…the Word, who existed in the beginning with God, by whom all things were made, who was also always present with mankind…it was not possible that the man who had once for all been conquered, and who had been destroyed through disobedience, could reform himself, and obtain the prize of victory; and as it was also impossible that he could attain to salvation who had fallen under the power of sin — the Son effected both these things, being the Word of God, descending from the Father, becoming incarnate…. He bound the strong man, (Matthew 12:29) and set free the weak… (Against Heresies, III.18)



Leighton writes, “Is Micah arguing that the Holy Spirit inspired revelation of the gospel is ‘merely information?’ This argument presumes that the gospel itself is not an intimately personal work of the Holy Spirit.” Of course I agree that the Holy Spirit was intimately involved in writing Scripture. But Leighton wants to emphasize the possibility of the Gospel message to “enable” fallen man to say “yes” to God, absent an unmediated spiritual presence of God. Sadly, in much of popular Christian culture today, it makes good sense for a book on the Holy Spirit to have been called “Forgotten God.” It is His personal presence which I most strongly wish to bring to the forefront of my reader’s minds.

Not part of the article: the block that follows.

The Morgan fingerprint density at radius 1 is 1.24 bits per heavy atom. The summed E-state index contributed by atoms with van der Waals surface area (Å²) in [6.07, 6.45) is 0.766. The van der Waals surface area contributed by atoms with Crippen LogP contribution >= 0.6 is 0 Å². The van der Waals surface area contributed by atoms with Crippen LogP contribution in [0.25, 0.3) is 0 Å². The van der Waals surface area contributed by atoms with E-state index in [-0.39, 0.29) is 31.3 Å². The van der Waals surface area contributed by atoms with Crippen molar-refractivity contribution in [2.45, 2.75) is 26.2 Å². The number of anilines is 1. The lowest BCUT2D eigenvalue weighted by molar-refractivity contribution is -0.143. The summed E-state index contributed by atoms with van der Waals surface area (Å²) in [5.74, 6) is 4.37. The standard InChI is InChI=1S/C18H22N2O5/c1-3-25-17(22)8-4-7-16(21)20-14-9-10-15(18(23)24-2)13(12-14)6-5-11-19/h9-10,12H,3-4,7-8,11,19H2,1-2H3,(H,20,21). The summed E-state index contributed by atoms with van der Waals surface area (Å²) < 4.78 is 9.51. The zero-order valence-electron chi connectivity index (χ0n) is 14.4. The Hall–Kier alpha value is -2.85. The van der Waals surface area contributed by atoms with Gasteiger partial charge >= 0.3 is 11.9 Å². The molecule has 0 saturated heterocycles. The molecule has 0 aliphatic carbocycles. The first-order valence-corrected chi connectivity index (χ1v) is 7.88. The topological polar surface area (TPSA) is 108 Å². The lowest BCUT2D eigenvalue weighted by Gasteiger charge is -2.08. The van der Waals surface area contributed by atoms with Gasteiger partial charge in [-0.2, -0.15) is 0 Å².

I agree that the Gospel message is sufficient to enable belief, but only within a paradigm of God’s unmediated activity in the hearts of unbelievers. With Leighton, and all Christians, I believe that the Gospel message is a production of the Holy Spirit. However, it is not a procession of the Holy Spirit and must not be conflated with His personal activity in our souls. Jesus is the one who “enlightens every man” (John 1:9); we are not merely made in the image of God but in some mysterious way God is in contact with each of us, for “in Him we live and move and have our being” (Acts 17:28).